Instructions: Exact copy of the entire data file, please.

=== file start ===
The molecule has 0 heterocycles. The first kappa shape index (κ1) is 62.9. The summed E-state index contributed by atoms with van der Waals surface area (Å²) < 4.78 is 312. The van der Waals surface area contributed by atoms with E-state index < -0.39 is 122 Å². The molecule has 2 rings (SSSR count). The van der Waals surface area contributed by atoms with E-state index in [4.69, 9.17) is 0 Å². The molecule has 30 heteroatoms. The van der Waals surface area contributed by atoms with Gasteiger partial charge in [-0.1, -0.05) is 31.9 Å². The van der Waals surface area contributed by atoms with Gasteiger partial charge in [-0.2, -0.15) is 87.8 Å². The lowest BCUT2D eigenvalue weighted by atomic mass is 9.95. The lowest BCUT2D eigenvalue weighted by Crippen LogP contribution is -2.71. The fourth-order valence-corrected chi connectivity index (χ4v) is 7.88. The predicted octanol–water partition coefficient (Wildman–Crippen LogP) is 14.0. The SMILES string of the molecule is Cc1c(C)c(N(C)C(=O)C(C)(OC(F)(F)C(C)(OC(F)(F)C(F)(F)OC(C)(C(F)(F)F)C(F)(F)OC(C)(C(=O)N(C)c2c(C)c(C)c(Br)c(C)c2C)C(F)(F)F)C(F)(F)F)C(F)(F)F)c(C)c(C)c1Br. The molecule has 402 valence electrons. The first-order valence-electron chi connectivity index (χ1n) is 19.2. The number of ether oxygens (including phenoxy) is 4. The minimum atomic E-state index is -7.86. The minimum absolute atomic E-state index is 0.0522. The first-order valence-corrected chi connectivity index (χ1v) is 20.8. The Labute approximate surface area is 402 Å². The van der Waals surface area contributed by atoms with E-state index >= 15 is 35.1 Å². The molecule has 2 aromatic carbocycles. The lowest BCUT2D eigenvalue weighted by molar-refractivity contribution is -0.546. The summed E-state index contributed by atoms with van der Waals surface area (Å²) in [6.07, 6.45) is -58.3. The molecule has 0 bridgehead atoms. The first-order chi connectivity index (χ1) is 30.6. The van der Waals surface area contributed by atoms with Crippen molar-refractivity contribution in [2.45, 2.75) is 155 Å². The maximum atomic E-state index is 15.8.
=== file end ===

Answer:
The molecule has 0 heterocycles. The first kappa shape index (κ1) is 62.9. The summed E-state index contributed by atoms with van der Waals surface area (Å²) < 4.78 is 312. The van der Waals surface area contributed by atoms with E-state index < -0.39 is 122 Å². The molecule has 2 rings (SSSR count). The van der Waals surface area contributed by atoms with E-state index in [4.69, 9.17) is 0 Å². The molecule has 30 heteroatoms. The van der Waals surface area contributed by atoms with Gasteiger partial charge in [-0.1, -0.05) is 31.9 Å². The van der Waals surface area contributed by atoms with Gasteiger partial charge in [-0.2, -0.15) is 87.8 Å². The lowest BCUT2D eigenvalue weighted by atomic mass is 9.95. The lowest BCUT2D eigenvalue weighted by Crippen LogP contribution is -2.71. The fourth-order valence-corrected chi connectivity index (χ4v) is 7.88. The predicted octanol–water partition coefficient (Wildman–Crippen LogP) is 14.0. The SMILES string of the molecule is Cc1c(C)c(N(C)C(=O)C(C)(OC(F)(F)C(C)(OC(F)(F)C(F)(F)OC(C)(C(F)(F)F)C(F)(F)OC(C)(C(=O)N(C)c2c(C)c(C)c(Br)c(C)c2C)C(F)(F)F)C(F)(F)F)C(F)(F)F)c(C)c(C)c1Br. The molecule has 402 valence electrons. The first-order valence-electron chi connectivity index (χ1n) is 19.2. The number of ether oxygens (including phenoxy) is 4. The minimum atomic E-state index is -7.86. The minimum absolute atomic E-state index is 0.0522. The first-order valence-corrected chi connectivity index (χ1v) is 20.8. The Labute approximate surface area is 402 Å². The van der Waals surface area contributed by atoms with E-state index >= 15 is 35.1 Å². The molecule has 2 aromatic carbocycles. The lowest BCUT2D eigenvalue weighted by molar-refractivity contribution is -0.546. The summed E-state index contributed by atoms with van der Waals surface area (Å²) in [6.07, 6.45) is -58.3. The molecule has 0 bridgehead atoms. The first-order chi connectivity index (χ1) is 30.6. The van der Waals surface area contributed by atoms with Crippen molar-refractivity contribution in [2.45, 2.75) is 155 Å². The maximum atomic E-state index is 15.8.